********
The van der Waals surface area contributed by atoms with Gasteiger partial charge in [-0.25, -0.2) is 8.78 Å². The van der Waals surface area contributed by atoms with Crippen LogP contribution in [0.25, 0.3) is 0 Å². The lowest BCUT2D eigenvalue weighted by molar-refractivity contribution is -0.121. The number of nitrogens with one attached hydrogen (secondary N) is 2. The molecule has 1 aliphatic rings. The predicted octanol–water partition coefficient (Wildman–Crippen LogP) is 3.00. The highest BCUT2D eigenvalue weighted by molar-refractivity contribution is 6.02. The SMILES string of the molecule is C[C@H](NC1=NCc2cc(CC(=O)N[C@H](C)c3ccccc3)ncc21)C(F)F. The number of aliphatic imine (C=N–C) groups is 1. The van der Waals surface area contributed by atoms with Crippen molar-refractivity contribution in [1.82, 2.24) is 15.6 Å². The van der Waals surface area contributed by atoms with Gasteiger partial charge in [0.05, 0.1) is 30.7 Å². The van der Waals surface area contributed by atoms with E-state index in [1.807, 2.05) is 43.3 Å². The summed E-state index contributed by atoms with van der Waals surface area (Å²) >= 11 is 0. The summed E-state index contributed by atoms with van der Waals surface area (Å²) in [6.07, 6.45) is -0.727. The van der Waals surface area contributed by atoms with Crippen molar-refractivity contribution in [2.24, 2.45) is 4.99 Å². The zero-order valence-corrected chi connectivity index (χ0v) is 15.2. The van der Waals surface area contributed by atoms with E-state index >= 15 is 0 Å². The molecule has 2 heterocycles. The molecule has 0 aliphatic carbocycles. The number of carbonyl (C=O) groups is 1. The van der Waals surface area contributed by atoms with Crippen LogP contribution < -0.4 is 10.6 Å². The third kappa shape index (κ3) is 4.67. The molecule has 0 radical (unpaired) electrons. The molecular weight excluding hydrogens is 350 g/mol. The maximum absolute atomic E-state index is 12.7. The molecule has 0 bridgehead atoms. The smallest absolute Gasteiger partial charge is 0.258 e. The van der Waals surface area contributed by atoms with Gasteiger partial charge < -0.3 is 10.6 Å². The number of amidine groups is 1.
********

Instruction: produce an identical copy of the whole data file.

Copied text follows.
The van der Waals surface area contributed by atoms with Gasteiger partial charge in [-0.25, -0.2) is 8.78 Å². The van der Waals surface area contributed by atoms with Crippen LogP contribution in [0.25, 0.3) is 0 Å². The lowest BCUT2D eigenvalue weighted by molar-refractivity contribution is -0.121. The number of nitrogens with one attached hydrogen (secondary N) is 2. The molecule has 1 aliphatic rings. The predicted octanol–water partition coefficient (Wildman–Crippen LogP) is 3.00. The highest BCUT2D eigenvalue weighted by molar-refractivity contribution is 6.02. The SMILES string of the molecule is C[C@H](NC1=NCc2cc(CC(=O)N[C@H](C)c3ccccc3)ncc21)C(F)F. The number of aliphatic imine (C=N–C) groups is 1. The van der Waals surface area contributed by atoms with Crippen molar-refractivity contribution in [1.82, 2.24) is 15.6 Å². The van der Waals surface area contributed by atoms with Gasteiger partial charge in [0.05, 0.1) is 30.7 Å². The van der Waals surface area contributed by atoms with E-state index in [1.807, 2.05) is 43.3 Å². The summed E-state index contributed by atoms with van der Waals surface area (Å²) >= 11 is 0. The summed E-state index contributed by atoms with van der Waals surface area (Å²) in [6.07, 6.45) is -0.727. The van der Waals surface area contributed by atoms with Crippen molar-refractivity contribution in [2.24, 2.45) is 4.99 Å². The zero-order valence-corrected chi connectivity index (χ0v) is 15.2. The van der Waals surface area contributed by atoms with E-state index >= 15 is 0 Å². The molecule has 2 heterocycles. The molecule has 0 aliphatic carbocycles. The number of carbonyl (C=O) groups is 1. The van der Waals surface area contributed by atoms with Crippen LogP contribution < -0.4 is 10.6 Å². The third kappa shape index (κ3) is 4.67. The molecule has 0 radical (unpaired) electrons. The molecular weight excluding hydrogens is 350 g/mol. The maximum absolute atomic E-state index is 12.7. The molecule has 0 bridgehead atoms. The smallest absolute Gasteiger partial charge is 0.258 e. The van der Waals surface area contributed by atoms with Gasteiger partial charge < -0.3 is 10.6 Å². The number of amidine groups is 1.